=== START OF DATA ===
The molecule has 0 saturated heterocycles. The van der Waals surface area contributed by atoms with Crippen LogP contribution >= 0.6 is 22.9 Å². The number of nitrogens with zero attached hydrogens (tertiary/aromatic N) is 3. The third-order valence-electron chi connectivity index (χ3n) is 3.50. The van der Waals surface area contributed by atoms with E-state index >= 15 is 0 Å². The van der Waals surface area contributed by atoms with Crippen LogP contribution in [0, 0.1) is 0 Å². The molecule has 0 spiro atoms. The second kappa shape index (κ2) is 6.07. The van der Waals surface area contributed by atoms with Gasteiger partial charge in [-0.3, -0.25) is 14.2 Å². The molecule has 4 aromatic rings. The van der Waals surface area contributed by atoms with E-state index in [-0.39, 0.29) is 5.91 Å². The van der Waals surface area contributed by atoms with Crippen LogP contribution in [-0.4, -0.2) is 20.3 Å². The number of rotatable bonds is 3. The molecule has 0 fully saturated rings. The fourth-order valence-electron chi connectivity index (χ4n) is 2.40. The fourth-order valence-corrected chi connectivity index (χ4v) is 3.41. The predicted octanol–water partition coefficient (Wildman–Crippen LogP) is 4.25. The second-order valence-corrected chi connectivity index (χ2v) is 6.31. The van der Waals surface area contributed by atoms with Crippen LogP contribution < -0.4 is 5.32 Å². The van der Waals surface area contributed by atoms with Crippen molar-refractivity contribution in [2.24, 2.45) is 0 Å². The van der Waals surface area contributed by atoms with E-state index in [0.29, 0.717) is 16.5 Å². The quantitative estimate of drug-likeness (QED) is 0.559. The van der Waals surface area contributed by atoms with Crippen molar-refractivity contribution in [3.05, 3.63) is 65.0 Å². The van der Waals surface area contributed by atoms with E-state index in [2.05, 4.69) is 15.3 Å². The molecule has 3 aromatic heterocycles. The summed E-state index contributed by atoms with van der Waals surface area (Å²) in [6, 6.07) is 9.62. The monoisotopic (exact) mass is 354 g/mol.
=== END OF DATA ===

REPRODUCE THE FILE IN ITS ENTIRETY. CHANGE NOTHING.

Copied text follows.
The molecule has 0 saturated heterocycles. The van der Waals surface area contributed by atoms with Crippen LogP contribution >= 0.6 is 22.9 Å². The number of nitrogens with zero attached hydrogens (tertiary/aromatic N) is 3. The third-order valence-electron chi connectivity index (χ3n) is 3.50. The van der Waals surface area contributed by atoms with E-state index >= 15 is 0 Å². The van der Waals surface area contributed by atoms with Crippen LogP contribution in [0, 0.1) is 0 Å². The molecule has 0 spiro atoms. The second kappa shape index (κ2) is 6.07. The van der Waals surface area contributed by atoms with Gasteiger partial charge in [-0.3, -0.25) is 14.2 Å². The molecule has 4 aromatic rings. The van der Waals surface area contributed by atoms with E-state index in [-0.39, 0.29) is 5.91 Å². The van der Waals surface area contributed by atoms with Crippen LogP contribution in [-0.4, -0.2) is 20.3 Å². The number of rotatable bonds is 3. The molecule has 0 fully saturated rings. The fourth-order valence-electron chi connectivity index (χ4n) is 2.40. The fourth-order valence-corrected chi connectivity index (χ4v) is 3.41. The predicted octanol–water partition coefficient (Wildman–Crippen LogP) is 4.25. The second-order valence-corrected chi connectivity index (χ2v) is 6.31. The van der Waals surface area contributed by atoms with Crippen LogP contribution < -0.4 is 5.32 Å². The van der Waals surface area contributed by atoms with Crippen molar-refractivity contribution in [2.24, 2.45) is 0 Å². The van der Waals surface area contributed by atoms with E-state index in [0.29, 0.717) is 16.5 Å². The quantitative estimate of drug-likeness (QED) is 0.559. The van der Waals surface area contributed by atoms with Crippen molar-refractivity contribution in [3.05, 3.63) is 65.0 Å². The van der Waals surface area contributed by atoms with E-state index in [2.05, 4.69) is 15.3 Å². The molecule has 3 aromatic heterocycles. The summed E-state index contributed by atoms with van der Waals surface area (Å²) in [6, 6.07) is 9.62. The monoisotopic (exact) mass is 354 g/mol.